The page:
You want hazard pay (don't we all?). You work long hours and you don't get enough sleep (doesn't this apply to each of us?). But how do you convince your boss that you need (not just want) more pay to compensate for the additional risks engendered by your efforts?
Well, in a meta-analysis of 12 studies published in this month's issue of the American Journal of Epidemiology, the authors found that working long hours (defined as >10hrs/d) was associated with a 40% increase risk of heart disease in 4 prospective studies and 143% increase risk in 7 case-control studies. With the addition of a single cross-sectional study, the authors assessed risk in 22,518 participants in widely different types of research studies. But the important point is that the studies all have similar conclusions.
But while these are but observational or epidemiologic studies capable only of helping to develop hypotheses but not at generating proof of cause & effect, it does give one pause to think about why this relationship exists and what can be done to prevent the proof from getting stronger.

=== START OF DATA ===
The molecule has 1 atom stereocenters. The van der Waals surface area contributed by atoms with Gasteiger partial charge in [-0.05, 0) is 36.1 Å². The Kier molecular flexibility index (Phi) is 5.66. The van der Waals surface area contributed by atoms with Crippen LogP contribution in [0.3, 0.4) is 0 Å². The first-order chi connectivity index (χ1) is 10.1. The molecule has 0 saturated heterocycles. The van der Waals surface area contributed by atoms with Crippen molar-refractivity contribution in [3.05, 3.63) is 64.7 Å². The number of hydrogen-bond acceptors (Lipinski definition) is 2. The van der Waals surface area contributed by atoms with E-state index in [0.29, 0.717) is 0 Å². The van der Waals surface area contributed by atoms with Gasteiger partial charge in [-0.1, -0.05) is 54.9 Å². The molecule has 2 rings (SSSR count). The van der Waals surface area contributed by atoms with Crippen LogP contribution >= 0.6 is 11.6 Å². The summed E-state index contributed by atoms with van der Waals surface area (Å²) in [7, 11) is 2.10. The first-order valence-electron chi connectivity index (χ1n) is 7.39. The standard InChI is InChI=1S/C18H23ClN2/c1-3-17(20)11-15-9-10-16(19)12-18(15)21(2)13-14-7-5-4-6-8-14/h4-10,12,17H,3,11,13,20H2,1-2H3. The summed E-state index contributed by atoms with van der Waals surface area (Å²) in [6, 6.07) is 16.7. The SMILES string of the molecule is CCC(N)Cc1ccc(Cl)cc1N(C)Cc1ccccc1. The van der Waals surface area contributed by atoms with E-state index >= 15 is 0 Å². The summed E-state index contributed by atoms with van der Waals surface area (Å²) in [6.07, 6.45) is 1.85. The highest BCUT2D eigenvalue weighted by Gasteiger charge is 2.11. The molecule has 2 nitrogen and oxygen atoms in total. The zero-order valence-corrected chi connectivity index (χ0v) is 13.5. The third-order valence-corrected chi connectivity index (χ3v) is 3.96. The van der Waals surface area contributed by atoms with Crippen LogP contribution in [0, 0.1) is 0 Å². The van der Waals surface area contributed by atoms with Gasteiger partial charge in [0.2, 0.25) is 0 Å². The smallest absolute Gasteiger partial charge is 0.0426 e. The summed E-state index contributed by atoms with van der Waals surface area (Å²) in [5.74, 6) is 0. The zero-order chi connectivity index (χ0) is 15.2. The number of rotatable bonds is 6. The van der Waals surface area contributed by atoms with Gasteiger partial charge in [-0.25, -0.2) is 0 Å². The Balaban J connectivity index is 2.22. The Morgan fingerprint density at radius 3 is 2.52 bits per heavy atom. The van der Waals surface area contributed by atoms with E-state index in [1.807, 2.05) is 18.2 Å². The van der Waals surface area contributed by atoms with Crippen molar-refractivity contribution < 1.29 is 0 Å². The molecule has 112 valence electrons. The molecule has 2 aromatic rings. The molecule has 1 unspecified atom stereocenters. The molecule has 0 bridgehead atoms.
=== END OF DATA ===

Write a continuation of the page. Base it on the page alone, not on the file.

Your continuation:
On the other hand, if long work hours leads to insomnia & inadequate sleep, it might reflect in performance issues as noted in a survey of 4,991 employees as published in this month's Archives of General Psychiatry. In fact, insomnia-related errors rang up an average of $32,062 compared to $21,914 for non-insomnia related accidents w/projected costs of $31.1B due to insomnia in the States. Hmmm . . . on second thought, perhaps I shouldn't mention this study? And when did I miss my bedtime again?